It’s really as simple as picking up a shovel and starting to dig. You could also rent a rototiller; however, they are a little hard to handle, and in my opinion, you miss out on all of the great exercise of really digging into the earth. If your gym is closed due to Covid-19, no matter: pick up a shovel and have at it. I never feel stronger and in better shape than towards the end of the summer after I’ve been working my core with a shovel (and sometimes a pick axe), increasing my flexibility with weeding “yoga” and trekking wheelbarrow loads of mulch and compost around the yard. Not to mention feeling happier, more relaxed, and infused with depression-reducing microbes from digging around in the soil. Yes, that’s a real thing. Getting your hands dirty actually makes you happier by increasing serotonin levels.   
“Gardening is cheaper than therapy, and you get tomatoes” 
—Author Unknown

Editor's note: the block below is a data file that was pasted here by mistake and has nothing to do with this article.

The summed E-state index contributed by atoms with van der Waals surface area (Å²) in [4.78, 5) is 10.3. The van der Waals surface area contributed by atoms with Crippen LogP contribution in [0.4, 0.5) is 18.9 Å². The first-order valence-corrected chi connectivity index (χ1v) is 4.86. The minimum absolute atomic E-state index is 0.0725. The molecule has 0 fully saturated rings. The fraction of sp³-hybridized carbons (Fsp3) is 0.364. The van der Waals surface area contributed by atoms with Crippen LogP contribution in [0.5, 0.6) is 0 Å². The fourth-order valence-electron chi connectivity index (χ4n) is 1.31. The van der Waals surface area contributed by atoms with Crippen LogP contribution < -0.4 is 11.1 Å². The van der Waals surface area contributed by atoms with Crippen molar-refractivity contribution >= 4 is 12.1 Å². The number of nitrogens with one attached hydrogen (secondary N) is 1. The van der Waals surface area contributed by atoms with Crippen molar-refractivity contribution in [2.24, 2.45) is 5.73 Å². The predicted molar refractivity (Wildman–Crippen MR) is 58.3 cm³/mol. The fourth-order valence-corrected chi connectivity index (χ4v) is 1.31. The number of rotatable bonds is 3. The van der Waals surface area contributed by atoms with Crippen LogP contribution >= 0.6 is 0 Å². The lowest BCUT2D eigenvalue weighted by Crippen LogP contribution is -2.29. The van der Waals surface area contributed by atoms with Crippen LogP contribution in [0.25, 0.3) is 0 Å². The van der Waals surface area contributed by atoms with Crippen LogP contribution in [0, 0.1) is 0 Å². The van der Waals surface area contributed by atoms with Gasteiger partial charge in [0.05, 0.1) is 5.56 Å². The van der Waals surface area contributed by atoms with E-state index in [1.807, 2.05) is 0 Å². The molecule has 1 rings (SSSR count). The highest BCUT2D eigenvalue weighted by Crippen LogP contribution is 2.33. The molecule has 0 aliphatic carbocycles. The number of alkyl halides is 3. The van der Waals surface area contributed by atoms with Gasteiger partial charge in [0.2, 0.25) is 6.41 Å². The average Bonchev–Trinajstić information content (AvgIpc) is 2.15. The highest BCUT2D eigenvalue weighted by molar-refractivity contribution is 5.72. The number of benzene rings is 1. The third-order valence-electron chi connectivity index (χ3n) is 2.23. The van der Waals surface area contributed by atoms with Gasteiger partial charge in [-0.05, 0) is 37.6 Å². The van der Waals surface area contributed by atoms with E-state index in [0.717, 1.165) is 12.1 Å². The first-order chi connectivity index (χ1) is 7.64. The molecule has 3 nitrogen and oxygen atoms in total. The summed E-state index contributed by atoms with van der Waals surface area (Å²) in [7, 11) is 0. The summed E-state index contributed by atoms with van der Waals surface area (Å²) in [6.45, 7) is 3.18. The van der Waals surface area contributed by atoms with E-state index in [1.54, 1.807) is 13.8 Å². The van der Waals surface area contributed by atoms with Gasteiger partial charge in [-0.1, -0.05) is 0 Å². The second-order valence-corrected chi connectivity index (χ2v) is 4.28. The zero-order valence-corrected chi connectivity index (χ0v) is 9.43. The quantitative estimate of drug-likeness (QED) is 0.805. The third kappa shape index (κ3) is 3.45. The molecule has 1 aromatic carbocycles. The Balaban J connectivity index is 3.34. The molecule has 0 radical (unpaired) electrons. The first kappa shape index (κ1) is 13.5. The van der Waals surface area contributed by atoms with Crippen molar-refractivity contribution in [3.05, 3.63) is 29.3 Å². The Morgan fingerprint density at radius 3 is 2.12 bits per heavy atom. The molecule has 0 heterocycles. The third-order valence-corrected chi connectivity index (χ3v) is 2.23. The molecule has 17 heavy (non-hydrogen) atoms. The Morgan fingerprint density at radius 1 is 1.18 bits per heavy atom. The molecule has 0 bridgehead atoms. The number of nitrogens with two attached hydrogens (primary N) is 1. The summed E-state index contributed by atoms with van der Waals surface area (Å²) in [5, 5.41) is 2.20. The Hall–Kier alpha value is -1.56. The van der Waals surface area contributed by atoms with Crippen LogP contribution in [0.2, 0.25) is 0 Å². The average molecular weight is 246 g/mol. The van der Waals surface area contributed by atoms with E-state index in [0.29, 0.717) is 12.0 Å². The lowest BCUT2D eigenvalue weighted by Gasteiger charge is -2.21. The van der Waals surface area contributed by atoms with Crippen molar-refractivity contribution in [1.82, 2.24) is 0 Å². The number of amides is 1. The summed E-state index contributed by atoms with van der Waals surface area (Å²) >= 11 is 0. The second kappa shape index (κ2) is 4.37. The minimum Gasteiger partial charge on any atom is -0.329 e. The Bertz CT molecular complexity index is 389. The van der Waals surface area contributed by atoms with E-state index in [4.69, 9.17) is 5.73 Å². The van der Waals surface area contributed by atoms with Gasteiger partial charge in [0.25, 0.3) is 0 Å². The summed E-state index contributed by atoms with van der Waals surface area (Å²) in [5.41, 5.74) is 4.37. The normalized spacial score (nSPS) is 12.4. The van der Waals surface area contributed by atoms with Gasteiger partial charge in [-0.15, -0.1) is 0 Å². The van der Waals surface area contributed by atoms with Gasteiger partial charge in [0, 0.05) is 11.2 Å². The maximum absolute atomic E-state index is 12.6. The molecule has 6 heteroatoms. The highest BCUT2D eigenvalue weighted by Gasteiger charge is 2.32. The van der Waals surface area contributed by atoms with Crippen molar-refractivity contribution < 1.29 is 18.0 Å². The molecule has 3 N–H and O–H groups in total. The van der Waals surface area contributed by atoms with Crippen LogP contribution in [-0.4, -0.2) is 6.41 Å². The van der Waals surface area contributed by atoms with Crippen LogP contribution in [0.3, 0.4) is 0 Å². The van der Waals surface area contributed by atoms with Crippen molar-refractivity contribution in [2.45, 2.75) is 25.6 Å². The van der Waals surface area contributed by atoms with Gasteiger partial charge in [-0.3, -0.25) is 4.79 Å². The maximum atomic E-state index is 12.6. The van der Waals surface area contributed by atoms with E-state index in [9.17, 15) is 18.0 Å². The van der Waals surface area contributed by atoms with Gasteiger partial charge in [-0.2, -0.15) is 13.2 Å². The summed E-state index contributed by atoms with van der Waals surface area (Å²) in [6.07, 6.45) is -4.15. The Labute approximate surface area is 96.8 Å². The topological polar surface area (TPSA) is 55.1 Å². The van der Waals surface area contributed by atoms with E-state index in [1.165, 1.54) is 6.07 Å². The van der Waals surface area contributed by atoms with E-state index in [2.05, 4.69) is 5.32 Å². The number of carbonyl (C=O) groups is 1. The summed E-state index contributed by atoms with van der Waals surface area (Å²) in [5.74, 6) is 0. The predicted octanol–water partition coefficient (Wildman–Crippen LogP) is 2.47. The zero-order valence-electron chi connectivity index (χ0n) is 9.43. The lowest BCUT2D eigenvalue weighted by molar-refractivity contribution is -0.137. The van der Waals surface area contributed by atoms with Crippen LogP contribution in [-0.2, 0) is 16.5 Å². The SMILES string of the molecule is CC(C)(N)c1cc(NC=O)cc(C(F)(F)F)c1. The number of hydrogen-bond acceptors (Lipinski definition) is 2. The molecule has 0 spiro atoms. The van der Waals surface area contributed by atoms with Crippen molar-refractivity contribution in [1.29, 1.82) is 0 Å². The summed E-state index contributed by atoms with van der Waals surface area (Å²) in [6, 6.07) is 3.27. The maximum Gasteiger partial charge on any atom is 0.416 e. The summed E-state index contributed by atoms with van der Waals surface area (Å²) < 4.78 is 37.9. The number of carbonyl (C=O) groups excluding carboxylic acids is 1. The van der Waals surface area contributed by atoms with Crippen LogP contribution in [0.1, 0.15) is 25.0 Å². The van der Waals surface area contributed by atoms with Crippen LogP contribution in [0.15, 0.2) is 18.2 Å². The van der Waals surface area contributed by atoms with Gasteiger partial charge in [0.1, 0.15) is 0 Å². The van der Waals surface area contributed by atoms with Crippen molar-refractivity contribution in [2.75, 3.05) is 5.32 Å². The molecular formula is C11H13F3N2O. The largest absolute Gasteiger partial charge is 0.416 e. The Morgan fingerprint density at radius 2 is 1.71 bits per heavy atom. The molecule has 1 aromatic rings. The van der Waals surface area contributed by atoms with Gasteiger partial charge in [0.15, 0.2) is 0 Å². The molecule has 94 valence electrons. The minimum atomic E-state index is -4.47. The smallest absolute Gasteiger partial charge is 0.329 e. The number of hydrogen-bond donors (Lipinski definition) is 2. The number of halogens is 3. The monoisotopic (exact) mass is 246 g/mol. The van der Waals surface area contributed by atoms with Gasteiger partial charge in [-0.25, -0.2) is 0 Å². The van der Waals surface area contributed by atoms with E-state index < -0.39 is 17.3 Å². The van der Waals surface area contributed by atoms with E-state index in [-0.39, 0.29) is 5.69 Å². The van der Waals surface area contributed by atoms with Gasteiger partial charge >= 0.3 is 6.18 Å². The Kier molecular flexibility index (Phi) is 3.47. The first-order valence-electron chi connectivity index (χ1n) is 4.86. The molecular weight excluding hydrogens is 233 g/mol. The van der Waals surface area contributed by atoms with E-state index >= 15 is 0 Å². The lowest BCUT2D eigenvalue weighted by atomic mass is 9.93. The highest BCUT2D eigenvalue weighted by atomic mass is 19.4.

Another option is to build slightly raised beds out of lumber, where the soil is piled up somewhat, to increase drainage, but you are still gardening directly into the ground. This requires more labor and materials up front, but you are rewarded with a more aesthetically pleasing garden that has clearly delineated boundaries.  It also makes weeding and harvesting easier, keeps the area looking neat and creates a system for crop rotation, which is important for avoiding pest infestations. I am currently in the process of installing raised beds after many years of gardening with stepping stones in between my crops, which I found to be challenging when the crops and weeds grow large in late July and August.  Another benefit to raised beds is ease of access for children, who generally love to help out in the garden. Be sure to make the beds narrow enough to comfortably reach across from either side.